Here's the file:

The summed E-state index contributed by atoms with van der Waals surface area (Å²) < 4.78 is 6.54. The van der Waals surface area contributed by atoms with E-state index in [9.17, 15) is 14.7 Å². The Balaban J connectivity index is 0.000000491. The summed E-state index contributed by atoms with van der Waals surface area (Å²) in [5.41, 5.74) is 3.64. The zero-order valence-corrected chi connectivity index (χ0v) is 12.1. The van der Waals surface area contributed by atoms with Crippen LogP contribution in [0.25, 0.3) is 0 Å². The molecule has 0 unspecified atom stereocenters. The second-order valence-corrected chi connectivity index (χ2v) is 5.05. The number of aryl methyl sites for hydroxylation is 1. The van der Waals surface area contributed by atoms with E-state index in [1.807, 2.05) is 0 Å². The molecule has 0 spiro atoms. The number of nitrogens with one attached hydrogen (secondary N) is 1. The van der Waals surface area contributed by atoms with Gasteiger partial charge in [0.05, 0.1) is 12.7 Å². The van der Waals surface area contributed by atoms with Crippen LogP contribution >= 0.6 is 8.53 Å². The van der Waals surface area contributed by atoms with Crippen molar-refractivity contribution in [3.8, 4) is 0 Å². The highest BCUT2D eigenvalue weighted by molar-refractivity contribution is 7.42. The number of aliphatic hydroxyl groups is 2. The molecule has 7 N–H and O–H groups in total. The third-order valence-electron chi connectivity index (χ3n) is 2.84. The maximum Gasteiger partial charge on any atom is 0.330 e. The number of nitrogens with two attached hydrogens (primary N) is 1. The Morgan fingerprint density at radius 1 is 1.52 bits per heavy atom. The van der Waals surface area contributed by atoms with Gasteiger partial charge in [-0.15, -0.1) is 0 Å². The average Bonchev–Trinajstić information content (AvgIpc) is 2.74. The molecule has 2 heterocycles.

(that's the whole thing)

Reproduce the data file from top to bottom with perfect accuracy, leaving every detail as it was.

The summed E-state index contributed by atoms with van der Waals surface area (Å²) < 4.78 is 6.54. The van der Waals surface area contributed by atoms with E-state index in [9.17, 15) is 14.7 Å². The Balaban J connectivity index is 0.000000491. The summed E-state index contributed by atoms with van der Waals surface area (Å²) in [5.41, 5.74) is 3.64. The zero-order valence-corrected chi connectivity index (χ0v) is 12.1. The van der Waals surface area contributed by atoms with Crippen LogP contribution in [0.25, 0.3) is 0 Å². The molecule has 0 unspecified atom stereocenters. The second-order valence-corrected chi connectivity index (χ2v) is 5.05. The number of aryl methyl sites for hydroxylation is 1. The van der Waals surface area contributed by atoms with E-state index in [1.807, 2.05) is 0 Å². The molecule has 0 spiro atoms. The number of nitrogens with one attached hydrogen (secondary N) is 1. The van der Waals surface area contributed by atoms with Gasteiger partial charge in [0.05, 0.1) is 12.7 Å². The van der Waals surface area contributed by atoms with Crippen LogP contribution >= 0.6 is 8.53 Å². The van der Waals surface area contributed by atoms with Crippen molar-refractivity contribution in [3.8, 4) is 0 Å². The highest BCUT2D eigenvalue weighted by molar-refractivity contribution is 7.42. The number of aliphatic hydroxyl groups is 2. The molecule has 7 N–H and O–H groups in total. The third-order valence-electron chi connectivity index (χ3n) is 2.84. The maximum Gasteiger partial charge on any atom is 0.330 e. The number of nitrogens with two attached hydrogens (primary N) is 1. The Morgan fingerprint density at radius 1 is 1.52 bits per heavy atom. The van der Waals surface area contributed by atoms with Gasteiger partial charge in [-0.15, -0.1) is 0 Å². The average Bonchev–Trinajstić information content (AvgIpc) is 2.74. The molecule has 2 heterocycles.